Maybe had the show solely focused on this trio, it would have lasted longer.  But even Henson was able to see that whatever the show had turned into, it was too cluttered and confusing for children.  Seeing the adult Muppets right up against their animated counterparts highlighted the severe dip in quality between the puppetry and animation.  Muppet Babies worked because it stood on its own and used live-action clips to play with the animated format.  Here, we go from fun puppet Kermit to bland cartoon Kermit in a matter of seconds, and it makes the cartoons unbearable.

This promo showcases all that was wrong with this idea.

Little Muppet Monsters was swiftly axed, resulting in awkward artifacts from the time period, such as the Muppet Monsters getting special treatment at Jim Henson's 30th anniversary special.

They get a whole table to themselves?!

Like the Dragontime puppets, the Little Muppet Monsters would resurface years later in other productions.  But alas, we never got the time to know these three characters who just wanted to grow up and be just like their idols.

 These puppets just didn't have the right

Wednesday, March 13, 2013

Nobody Knows What It's Like to Be the Puppetman

It's strange how different life would be had things gone slightly differently.  For example, had Jim Henson's 1987 pilot for Puppetman been picked up, we may have a completely new perspective on the man and his craft.  The premise behind the show was showing what goes on behind the scenes of a children's puppet show called Dragontime.  Unlike other youth-oriented Muppet programs like Sesame Street or Fraggle Rock, Dragontime was a very basic, non-creative juncture in which a group of dragon puppets would spout life lessons like "wait your turn" or "eat your vegetables" in between singing fluffy songs.

Purposeful, mindless drivel.

The fun would come from seeing the actual behind-the-scenes action, both in showing how the Muppets pull off their stunts and in focusing on the adult nature of the cast and crew's weekly problems.  As a sitcom, it seems to blend into that typical, bland '80s fare.  And it was very '80s.  Just check out that opening:

The show revolved around the lead star Gary and his balance between work, single parent life, and obnoxious sound effects.  But despite the stereotypical characters and plotlines, this show had one major thing going for it: Richard Hunt.  Yes, our beloved creator of Scooter and Beaker played two of the characters in the show-within-the-show, Earl and Gertha via the character of Del Zivic.  And, in true Richard Hunt fashion, he would keep the puppets on even when the camera's weren't rolling.

Gertha told me to never let her go.

Via the dumb, but observant Earl and the sharp-tongued Gertha, Del would interact with his coworkers, using the puppets to say thing that he probably wouldn't be able to get away with normally.  The reactions by the other characters imply that they either believe these puppets to be alive and interacting with them, or their just so used to Del's personality that they would go along with the illusion because it was easier that way.

That makes for a compelling story and had the potential to reveal Del to be a quite tragic character, avoiding reality via the puppets.  Because we only have the pilot, it is unclear whether the writers intended to go down this dramatic path, but I'm sure it would have been explored at some point.  As we saw earlier, this was a habit that Muppet puppeteers often fall into, with entertaining yet heartbreaking results.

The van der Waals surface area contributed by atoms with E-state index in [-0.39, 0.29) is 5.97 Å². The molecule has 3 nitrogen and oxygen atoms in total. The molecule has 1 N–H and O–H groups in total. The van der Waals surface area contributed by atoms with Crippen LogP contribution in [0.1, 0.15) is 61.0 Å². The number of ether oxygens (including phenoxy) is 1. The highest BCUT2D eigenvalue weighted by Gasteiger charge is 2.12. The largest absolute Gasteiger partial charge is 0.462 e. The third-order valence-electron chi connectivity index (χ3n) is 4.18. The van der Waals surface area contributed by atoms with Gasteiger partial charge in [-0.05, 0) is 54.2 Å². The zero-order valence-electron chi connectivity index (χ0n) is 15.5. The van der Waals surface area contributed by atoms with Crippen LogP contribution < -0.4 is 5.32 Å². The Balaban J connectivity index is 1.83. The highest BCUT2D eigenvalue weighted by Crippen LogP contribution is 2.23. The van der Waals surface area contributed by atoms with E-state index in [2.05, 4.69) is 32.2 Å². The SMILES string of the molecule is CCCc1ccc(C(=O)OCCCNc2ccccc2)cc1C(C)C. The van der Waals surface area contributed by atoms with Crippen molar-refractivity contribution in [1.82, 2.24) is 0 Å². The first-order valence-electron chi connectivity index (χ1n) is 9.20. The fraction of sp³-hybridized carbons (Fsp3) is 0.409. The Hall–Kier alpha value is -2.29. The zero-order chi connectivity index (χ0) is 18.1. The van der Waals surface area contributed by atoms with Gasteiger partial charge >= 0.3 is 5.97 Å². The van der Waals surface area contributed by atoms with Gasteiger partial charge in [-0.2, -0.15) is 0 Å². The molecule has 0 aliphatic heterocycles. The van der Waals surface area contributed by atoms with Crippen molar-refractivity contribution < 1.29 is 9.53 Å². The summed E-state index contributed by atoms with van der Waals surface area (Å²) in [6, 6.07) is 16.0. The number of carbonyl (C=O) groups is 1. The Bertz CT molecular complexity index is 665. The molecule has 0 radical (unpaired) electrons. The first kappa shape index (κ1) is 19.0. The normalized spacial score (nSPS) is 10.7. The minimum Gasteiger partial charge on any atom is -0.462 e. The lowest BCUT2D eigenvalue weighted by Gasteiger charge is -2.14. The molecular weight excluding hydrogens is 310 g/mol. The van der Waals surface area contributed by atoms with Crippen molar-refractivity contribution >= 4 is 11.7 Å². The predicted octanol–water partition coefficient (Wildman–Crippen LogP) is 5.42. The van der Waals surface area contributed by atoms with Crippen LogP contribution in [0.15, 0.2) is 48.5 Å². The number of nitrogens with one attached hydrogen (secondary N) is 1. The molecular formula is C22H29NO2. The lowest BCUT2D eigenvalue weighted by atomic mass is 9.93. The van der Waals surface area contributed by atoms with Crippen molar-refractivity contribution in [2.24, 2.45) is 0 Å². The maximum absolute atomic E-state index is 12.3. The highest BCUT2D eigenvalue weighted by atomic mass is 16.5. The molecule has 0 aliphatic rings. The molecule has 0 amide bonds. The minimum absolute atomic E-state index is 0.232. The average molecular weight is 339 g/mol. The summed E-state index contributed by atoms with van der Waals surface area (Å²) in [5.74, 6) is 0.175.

I am just a mask used to hide from the world.

Richard Hunt himself was known for this kind of behavior the most, making him somewhat more of a mystery than his companions.  This show would have given us the opportunity to learn more about him, before his unfortunate passing in the early '90s.

A show of this ilk wouldn't be seen again until Fox's short-lived 2002 sitcom Greg the Bunny (although there, the puppets actually were alive).  Puppetman, while nothing great, was a unique premise that would have been a wonderful part of the Henson library.  The dragons have since been recycled into other Muppet productions and the footage is rare, so it's best we enjoy what little we have of this labor of love and canned laughter.

Sunday, March 10, 2013

The Muppets' Wizard of Oz, Part 5: By the Book

The Wizard of Oz appears on Oz television to present his gifts of brains, a heart, and courage.  But, despite his pledge to be truthful, he plays up his phony act and delivers fake placebos to satisfy the citizens.  He gives Dorothy her chance to become a famous singer, but she uses her moment in the spotlight to expose the fraud.  She decides that she'd rather live her normal life in Kansas than sell her soul to live a lie.

Yet, she still appears in this movie.

The Wizard tells her to find the Good Witch of the South who can lead her home, for reals.  Dorothy travels back to Munchkinland, where Glinda is visiting with Tattypoo and (after a brief bit of continuity fun where Glinda Piggy falls in love with Kermitcrow) it is revealed that by clicking her heels, Dorothy can return home.

I'll miss this crazy place.

Dorothy ends up back at Aunt Em's where, of course, Kermit is waiting to offer her a spot in the Muppets' tour.  Everyone lives happily ever after and nobody questions exactly what Dorothy went through over the past couple of days.

No questions asked!

Thus ends The Muppets' Wizard of Oz!

L. Frank Baum had one big thing going for him as an author.  He was an idea man.  He came up with a slew of interesting characters, settings, themes, and items and assembled them to create a fantastic world that children enjoyed visiting.  Unfortunately, he seemed to have an issue with plot structure.  If you read the many stories in the Oz series, you'll find that Baum enjoys introducing these elements more than he does writing a cohesive story.